|What does this biotech insider know that the rest of us don't?|
|By Michael Morhamus|
|Tuesday, 13 September 2011 04:04|
SGEN was founded in 1998 by Clay B. Siegall- who as CEO sold shares for as much as $20.66 per share in July.
On the other hand, Felix Baker, a Director and already a 10+% owner in SGENhas been buying shares aggressively since mid-August, putting in big buys worth $275,723 $17,925,663 $2,206,641 and $30,285 respectively under various entities registered to him.
ADCETRISTM became the first approved oncology treatment for the disease in three decades after the U.S. Food and Drug Administration granted accelerated approval of ADCETRISTM for two indications: (1) the treatment of patients with Hodgkin lymphoma and (2) the treatment of patients with systemic anaplastic large cell lymphoma (ALCL) after failure of at least one prior multi-agent chemotherapy regimen.
When the drug was tested patients were given, ADCETRISTM in eight infusions every three weeks. Given the announced price tag, that would end up costing a patient a total of $108,000 per course of treatment.
"There is a general concern about owning any company into a drug launch, and the recent blowup of Dendreon does not help," Jason Kantor, an analyst with RBC Capital Markets told a San Francisco newspaper. "General concerns relate to reimbursement, uptake, execution and expectations."
"Dendreon has a drug for prostate cancer that serves millions of American males," he said. "Seattle Genetics has a niche oncology product for a much smaller market."
Browsing through the BioMedReports Trade Catalyst and FDA Calendar, I see four upcoming milestones listed for the company, but none as big as the planned 4th quarter launch of ADCETRIS in the U.S. and abroad.
Seattle Genetics has U.S. and Canadian commercialization rights and the Takeda Group has rights to commercialize ADCETRIS in the rest of the world. Seattle Genetics and the Takeda Group are funding joint development costs for ADCETRIS on a 50:50 basis, except in Japan where the Takeda Group will be solely responsible for development costs.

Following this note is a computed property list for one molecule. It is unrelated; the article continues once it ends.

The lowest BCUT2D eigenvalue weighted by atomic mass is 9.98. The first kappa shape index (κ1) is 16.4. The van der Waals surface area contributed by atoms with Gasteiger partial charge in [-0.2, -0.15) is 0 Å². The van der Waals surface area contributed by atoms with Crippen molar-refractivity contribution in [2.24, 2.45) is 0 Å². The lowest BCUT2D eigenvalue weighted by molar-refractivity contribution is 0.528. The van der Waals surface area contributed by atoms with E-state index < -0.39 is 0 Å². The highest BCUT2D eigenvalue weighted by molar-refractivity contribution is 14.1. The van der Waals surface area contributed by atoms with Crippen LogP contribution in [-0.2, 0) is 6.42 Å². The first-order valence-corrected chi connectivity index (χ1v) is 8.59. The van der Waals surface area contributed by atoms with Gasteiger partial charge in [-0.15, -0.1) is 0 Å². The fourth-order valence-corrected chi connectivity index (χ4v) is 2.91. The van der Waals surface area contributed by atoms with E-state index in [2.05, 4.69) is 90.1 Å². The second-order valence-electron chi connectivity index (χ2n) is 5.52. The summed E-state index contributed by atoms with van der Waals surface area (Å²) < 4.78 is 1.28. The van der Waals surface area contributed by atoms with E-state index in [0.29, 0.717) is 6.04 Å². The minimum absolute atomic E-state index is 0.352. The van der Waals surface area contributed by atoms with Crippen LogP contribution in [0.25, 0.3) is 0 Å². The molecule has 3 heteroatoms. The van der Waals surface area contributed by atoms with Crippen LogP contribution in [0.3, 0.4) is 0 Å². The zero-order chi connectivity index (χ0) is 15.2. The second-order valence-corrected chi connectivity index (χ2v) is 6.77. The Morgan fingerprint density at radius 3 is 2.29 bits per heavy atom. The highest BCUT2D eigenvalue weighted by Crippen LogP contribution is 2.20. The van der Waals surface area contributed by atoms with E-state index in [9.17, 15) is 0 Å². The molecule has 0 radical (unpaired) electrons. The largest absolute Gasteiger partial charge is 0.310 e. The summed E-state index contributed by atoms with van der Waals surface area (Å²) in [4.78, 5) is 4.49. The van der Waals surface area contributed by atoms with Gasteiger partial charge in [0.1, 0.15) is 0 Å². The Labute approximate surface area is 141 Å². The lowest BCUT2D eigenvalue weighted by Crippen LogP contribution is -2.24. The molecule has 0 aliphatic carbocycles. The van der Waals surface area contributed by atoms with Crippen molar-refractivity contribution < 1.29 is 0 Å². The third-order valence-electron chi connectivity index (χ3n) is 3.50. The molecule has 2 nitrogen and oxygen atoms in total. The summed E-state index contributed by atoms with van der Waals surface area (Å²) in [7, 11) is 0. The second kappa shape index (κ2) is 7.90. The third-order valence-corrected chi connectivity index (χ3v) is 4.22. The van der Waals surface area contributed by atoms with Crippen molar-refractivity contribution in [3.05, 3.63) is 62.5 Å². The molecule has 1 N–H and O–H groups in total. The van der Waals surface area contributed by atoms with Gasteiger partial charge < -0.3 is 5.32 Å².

Second, he's been buying lots of ViroPharma (NASDAQ:VPHM) whose core focus is on providing patients and physicians new therapeutic alternatives for great unmet medical needs and whose product folio includes: Vancocin® Capsules for treatment of antibiotic-associated pseudomembranous colitis; Cinryze® (C1 Esterase Inhibitor (human)) for routine prophylaxis against angioedema attacks in adolescent and adult patients with Hereditary Angioedema (HAE) and others. ViroPharma has collaborations with Halozyme Therapeutics Inc., Biotest AG, MicroDose Technologies, Inc, Lev Pharmaceuticals, Inc., GlaxoSmithKline, Wyeth, Eli Lilly and Company, Medidata Solutions, Norwich Pharmaceuticals Inc., etc. The BioMedReports’ FDA Calendar shows one upcoming catalyst for the firm as they anticipate initiating a Phase III study in the later part of 2011.
On Monday, Seth Jayson of MotleyFool warned loudly that ViroPharma might burn investors, stating: "Investors should watch the top line carefully during the next quarter or two. For the last fully reported fiscal quarter, ViroPharma's year-over-year revenue grew 18.2%, and its AR grew 41.8%. That's a yellow flag."
It will be interesting to see who was right about buying at these price levels. The reporter and the shareholders or the insider.
Michael Morhamus is a contributor at Seeking Alpha. You can follow him there as he covers stocks both in and out of the healthcare sector.